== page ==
The Odessa District Administrative Court issued its ruling in response to a petition from city lawmakers on Aug. 13, based on what Radio Free Europe described as the potential “real danger and threat to public order in the city, as well as to health and lives of participants and other citizens.” The decision noted two soccer games were scheduled to take place in the Ukrainian port city on Aug. 14 and Aug. 16 respectively and hooligans would likely attack the Pride march participants.
Agence France-Presse reported that masked men on Saturday threw smoke bombs into a venue at which advocates had scheduled a forum
LGBT rights advocates on Aug. 14 gathered outside the Ukrainian Embassy in D.C. to protest the ruling. U.S. Embassy in Kiev Chargé d’Affaires Bruce Donahue also criticized the decision in a statement he released on Monday.
“A government has no more important task than to protect and defend the fundamental freedoms and human rights of its people,” said Donahue. “That’s why we were disappointed when this weekend, in Odesa, LGBT activists were denied the opportunity to freely assemble, faced harassment and had smoke bombs thrown at them for advocating for expanded civil rights and equal protections. As a vibrant, multicultural, cosmopolitan crossroads, Odesa has extraordinary potential — but it must ensure that the rights of vulnerable groups are not overlooked or ignored, and that all people have the right to live free from violence and discrimination.”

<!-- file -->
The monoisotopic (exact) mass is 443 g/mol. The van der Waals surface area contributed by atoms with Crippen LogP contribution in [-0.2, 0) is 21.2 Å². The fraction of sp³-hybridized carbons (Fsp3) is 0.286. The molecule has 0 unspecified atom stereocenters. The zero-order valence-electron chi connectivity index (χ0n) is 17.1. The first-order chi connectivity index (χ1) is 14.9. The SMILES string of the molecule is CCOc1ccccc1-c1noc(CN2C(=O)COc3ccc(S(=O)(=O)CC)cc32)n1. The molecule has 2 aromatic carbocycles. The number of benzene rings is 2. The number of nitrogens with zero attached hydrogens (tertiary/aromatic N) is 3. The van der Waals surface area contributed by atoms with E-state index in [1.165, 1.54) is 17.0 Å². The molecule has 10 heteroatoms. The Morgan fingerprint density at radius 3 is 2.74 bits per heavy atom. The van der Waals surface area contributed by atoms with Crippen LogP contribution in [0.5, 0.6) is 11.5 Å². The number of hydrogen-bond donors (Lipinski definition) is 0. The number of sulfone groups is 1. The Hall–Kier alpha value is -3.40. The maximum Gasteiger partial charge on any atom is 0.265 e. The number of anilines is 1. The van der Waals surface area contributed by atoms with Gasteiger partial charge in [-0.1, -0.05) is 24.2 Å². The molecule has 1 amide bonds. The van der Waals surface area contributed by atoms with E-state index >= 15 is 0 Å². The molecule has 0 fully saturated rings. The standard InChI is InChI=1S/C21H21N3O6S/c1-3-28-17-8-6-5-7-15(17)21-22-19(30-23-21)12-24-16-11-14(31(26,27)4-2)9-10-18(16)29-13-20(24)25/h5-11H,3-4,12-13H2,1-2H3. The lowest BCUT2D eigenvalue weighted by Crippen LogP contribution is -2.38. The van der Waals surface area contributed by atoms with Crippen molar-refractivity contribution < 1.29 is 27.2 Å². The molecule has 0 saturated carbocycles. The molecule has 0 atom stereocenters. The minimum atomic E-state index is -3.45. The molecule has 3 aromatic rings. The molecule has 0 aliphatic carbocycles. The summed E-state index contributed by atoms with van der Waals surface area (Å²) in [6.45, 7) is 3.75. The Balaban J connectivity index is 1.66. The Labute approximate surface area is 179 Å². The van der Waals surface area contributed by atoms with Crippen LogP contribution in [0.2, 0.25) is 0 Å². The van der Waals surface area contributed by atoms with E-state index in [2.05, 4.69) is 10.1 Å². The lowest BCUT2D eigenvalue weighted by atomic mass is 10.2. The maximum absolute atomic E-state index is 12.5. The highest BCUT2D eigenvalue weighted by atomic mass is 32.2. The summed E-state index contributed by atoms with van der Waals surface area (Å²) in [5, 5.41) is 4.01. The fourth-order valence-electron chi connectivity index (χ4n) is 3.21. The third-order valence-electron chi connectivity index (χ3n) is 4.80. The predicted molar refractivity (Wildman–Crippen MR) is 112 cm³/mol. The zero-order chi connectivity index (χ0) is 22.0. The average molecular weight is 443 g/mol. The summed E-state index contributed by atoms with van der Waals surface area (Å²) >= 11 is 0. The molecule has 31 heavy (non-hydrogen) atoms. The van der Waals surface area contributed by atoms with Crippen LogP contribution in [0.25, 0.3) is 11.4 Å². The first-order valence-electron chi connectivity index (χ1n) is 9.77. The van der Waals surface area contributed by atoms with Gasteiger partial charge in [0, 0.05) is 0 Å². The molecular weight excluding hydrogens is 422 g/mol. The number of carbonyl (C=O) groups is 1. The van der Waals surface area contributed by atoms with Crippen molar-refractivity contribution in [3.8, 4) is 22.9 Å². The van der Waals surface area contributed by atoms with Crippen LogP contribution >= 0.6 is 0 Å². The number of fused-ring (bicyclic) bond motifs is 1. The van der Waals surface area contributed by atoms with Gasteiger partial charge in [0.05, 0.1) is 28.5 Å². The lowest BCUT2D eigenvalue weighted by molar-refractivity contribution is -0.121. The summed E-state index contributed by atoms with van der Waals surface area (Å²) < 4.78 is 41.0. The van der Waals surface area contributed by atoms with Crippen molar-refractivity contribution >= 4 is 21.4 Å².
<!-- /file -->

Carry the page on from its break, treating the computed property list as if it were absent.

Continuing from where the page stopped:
“As President Obama has said, LGBT rights are human rights,” he added. “The United States strongly supports those in Ukraine working to ensure that all people — including lesbian, gay, bisexual and transgender persons — enjoy equal rights and equal protections under the law.”
The Odessa event was to have taken place slightly more than two months after members of Pravy Sektor, a Ukrainian nationalist group, attacked police officers during an LGBT Pride march in Kiev.
Ukraine’s LGBT rights record remains poor compared to other European countries, despite President Petro Poroshenko’s efforts to forge closer ties with Brussels.
Bogdan Globa, executive director of Fulcrum, a Ukrainian LGBT advocacy group, told the Washington Blade in June 2014 during an interview at PFLAG’s D.C. offices that the self-proclaimed Donetsk People’s Republic in eastern Ukraine that is controlled by pro-Russian separatists has banned the promotion of so-called gay propaganda to minors. He said members of a paramilitary group that support the Kremlin attacked a gay party at a Donetsk nightclub last year before he and his mother, Helen Globa, co-founder of Tergo, a support group for parents and friends of LGBT traveled to the U.S.